Five tips for Republicans questioning Secretary Sebelius


To: House Republicans on the Energy and Commerce Committee

From: Someone who cares (former White House Press Secretary, Dana Perino):

There's nothing like a Congressional hearing to focus the mind. On Wednesday, Health and Human Services Secretary Kathleen Sebelius will submit to questioning from members of the House Energy and Commerce Committee.


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This is a critical opportunity to get to the bottom of the "fiasco" of the ObamaCare roll out, and just as important, to demonstrate to America that there is a better alternative.

All eyes will be on the hearing, and for once, minds are open, too. My advice to the Republicans on the committee -- this is a great opportunity…so don't blow it.

Here are five tips for a good hearing:

1. Take the umpteenth opportunity to make a new impression. Congressional hearings can be painful to watch. It makes people cringe to see members of Congress who haven't even looked at their staff's work before they sit down and start spouting.  With limited time to question a witness, it's understandable that rapid fire questions and sound bites might seem like better TV and the best way to leave a mark. But if people cringe when they're watching, you can lose ground.

Bottom line, don't make me feel sorry for the witness!

2. Come with more facts. The secretary will be prepared, and the press is looking for Republicans to stumble, so the burden is on you to know more than anyone else in the room. Facts give you confidence and people recognize them as stronger than cotton candy talking points that melt on contact. As saying among trial lawyers goes, facts win.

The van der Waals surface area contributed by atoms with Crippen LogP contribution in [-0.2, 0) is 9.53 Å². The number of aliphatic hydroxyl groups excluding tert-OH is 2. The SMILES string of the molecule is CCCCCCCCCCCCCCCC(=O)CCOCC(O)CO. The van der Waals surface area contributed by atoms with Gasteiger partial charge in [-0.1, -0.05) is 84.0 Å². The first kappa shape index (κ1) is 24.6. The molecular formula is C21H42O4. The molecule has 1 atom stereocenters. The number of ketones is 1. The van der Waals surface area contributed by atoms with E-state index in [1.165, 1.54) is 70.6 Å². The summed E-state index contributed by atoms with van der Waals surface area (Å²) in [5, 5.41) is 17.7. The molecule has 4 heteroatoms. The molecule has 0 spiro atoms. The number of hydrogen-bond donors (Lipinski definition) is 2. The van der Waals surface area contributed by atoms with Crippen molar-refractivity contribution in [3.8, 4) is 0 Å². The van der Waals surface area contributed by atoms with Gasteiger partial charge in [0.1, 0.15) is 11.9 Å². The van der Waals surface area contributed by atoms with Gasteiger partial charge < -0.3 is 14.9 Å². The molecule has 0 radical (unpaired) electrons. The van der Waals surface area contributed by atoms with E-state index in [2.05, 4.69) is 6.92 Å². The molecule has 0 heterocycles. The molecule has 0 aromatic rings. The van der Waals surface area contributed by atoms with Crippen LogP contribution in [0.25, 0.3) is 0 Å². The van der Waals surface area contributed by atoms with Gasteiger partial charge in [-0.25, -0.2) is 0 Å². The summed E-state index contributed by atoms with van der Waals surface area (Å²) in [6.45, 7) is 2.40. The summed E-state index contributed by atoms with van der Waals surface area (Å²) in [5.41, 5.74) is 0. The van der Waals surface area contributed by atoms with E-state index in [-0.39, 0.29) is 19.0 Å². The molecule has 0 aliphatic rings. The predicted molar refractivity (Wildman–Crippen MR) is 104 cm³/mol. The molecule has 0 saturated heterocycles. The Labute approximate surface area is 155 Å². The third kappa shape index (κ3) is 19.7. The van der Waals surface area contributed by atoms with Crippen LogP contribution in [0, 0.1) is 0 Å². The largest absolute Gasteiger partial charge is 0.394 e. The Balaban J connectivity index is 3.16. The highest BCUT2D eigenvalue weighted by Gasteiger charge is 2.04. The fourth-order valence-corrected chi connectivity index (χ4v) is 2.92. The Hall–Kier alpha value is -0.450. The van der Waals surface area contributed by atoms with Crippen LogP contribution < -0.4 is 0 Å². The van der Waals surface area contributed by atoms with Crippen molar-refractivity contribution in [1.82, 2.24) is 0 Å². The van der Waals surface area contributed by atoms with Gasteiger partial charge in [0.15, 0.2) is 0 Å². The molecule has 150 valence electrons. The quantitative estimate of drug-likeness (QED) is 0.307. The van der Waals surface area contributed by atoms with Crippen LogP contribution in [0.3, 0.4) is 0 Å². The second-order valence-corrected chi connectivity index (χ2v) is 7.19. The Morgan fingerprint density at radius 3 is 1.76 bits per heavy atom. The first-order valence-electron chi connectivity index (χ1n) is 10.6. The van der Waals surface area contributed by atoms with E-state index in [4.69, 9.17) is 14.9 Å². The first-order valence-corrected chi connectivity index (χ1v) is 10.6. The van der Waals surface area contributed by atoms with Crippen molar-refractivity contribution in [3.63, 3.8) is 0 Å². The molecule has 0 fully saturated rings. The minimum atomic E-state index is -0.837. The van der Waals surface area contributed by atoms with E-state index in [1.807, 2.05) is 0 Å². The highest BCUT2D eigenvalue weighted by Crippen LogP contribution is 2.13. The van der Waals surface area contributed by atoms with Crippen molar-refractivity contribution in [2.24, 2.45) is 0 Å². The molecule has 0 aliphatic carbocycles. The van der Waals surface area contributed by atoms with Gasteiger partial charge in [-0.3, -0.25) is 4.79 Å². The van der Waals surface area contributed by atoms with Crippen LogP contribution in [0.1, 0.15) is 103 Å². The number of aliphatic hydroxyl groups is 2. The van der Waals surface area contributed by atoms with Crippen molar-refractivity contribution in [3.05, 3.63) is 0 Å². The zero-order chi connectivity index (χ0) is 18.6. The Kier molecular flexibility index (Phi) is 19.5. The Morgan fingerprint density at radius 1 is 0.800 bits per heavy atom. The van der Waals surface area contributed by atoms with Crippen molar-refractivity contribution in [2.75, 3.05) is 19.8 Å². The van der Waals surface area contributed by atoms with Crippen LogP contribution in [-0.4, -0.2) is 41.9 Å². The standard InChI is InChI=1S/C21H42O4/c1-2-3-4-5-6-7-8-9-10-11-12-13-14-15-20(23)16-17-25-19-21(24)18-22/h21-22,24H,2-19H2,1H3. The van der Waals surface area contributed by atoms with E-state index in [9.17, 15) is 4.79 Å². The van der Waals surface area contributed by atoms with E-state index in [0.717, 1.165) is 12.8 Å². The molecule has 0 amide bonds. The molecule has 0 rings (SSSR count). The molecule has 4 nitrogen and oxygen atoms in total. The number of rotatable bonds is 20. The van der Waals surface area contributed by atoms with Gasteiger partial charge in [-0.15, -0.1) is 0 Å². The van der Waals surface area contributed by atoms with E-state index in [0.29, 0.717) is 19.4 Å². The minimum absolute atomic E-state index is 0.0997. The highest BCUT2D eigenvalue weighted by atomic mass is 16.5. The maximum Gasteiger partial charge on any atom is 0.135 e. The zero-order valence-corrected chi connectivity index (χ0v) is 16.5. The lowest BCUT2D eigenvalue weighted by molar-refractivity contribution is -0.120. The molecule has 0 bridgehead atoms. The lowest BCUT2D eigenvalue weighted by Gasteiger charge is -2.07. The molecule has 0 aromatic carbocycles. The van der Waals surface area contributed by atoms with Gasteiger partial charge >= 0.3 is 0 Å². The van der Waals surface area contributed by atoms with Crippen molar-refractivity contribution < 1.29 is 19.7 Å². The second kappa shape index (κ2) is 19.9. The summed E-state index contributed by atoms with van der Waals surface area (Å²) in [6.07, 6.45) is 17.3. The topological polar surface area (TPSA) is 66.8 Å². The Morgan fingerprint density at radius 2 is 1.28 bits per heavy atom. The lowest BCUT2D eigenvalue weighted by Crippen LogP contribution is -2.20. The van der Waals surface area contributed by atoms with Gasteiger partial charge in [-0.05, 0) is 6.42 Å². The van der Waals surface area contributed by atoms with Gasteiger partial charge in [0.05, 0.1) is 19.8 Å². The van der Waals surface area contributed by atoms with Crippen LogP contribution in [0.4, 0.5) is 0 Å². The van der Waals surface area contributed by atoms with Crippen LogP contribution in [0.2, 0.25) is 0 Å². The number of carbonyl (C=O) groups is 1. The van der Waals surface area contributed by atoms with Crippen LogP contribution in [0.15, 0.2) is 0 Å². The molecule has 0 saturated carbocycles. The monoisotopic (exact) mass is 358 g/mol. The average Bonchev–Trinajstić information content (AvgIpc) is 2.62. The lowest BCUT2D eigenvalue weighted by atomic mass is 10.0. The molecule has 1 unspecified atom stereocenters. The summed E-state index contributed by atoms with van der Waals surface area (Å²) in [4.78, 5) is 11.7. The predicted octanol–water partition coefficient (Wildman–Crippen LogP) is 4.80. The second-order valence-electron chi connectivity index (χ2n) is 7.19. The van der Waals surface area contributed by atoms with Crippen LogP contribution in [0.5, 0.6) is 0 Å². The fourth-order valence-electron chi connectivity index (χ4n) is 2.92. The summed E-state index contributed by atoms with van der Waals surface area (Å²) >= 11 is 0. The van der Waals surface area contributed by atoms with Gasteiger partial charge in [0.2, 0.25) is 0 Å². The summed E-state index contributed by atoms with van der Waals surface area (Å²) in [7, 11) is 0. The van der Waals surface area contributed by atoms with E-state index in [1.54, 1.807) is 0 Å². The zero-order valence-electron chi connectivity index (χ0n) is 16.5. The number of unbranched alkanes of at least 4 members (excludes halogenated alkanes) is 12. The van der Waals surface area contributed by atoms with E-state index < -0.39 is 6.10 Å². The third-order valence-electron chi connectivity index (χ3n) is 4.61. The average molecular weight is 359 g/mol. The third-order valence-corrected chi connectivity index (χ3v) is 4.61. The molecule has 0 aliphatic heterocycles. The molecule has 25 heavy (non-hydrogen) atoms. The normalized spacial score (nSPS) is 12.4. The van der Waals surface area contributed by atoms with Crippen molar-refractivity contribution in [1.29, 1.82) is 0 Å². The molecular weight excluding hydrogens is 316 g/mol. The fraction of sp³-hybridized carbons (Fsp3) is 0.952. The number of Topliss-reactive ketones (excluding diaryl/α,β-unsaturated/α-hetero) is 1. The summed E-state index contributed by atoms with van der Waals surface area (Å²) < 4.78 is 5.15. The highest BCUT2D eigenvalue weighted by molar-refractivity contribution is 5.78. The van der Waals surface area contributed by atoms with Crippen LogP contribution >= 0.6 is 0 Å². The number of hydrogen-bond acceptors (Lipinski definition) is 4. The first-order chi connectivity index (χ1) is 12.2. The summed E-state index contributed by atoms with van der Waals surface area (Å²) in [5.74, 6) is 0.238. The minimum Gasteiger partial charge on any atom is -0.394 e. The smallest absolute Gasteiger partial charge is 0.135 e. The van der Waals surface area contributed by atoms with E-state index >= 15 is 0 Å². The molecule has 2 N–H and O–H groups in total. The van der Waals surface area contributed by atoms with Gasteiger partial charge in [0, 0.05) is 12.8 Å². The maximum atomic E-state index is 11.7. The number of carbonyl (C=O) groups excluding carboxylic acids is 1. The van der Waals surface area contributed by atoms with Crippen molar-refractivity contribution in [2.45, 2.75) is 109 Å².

3. Bottle the fake outrage. You need to project gravitas, not rage.  People want assured, confident leaders who sound like in control of their some passion, sure, but don't over do it. Sincerity is key. Manners speak loudly.

4. Channel the frustration. Don't make the hearing personal about how mad YOU are but instead talk about your constituents. Repeat the stories and anecdotes you’ve heard from back home. And use the administration's own words against them. There are plenty of Democrats to quote -- the embarrassment should be solely theirs. Let them own it.

5. Be able to CRISPLY describe the policies that the GOP is FOR, not just what it is against. Persuade with facts. Make the alternative seem more attractive, rather than people walking away with the impression that you just can't stand Obama and don't want to support his signature legislation. Practice saying (in less than three sentences) what you're for and why it would be better.  Don't let them pin the "Republicans have no plan" tag on you. You're an elephant, not a donkey!

Oh, and one more thing...Republicans calling for the secretary's resignation is a bit much.

The president says he has confidence in her.

Sound skeptical, say you wouldn't be satisfied with her performance, but don't try to tell the president who to fire.

You should all realize by now that nothing we say makes a bit of difference to the president anyway.

Members, as I mentioned above in point #3, the seriousness of the moment requires your gravitas, not your rage. Your constituents will get plenty angry on your behalf; you don't have to get angry for them.

If you come across as the responsible adults in the room, it will be clear that the other guys are not.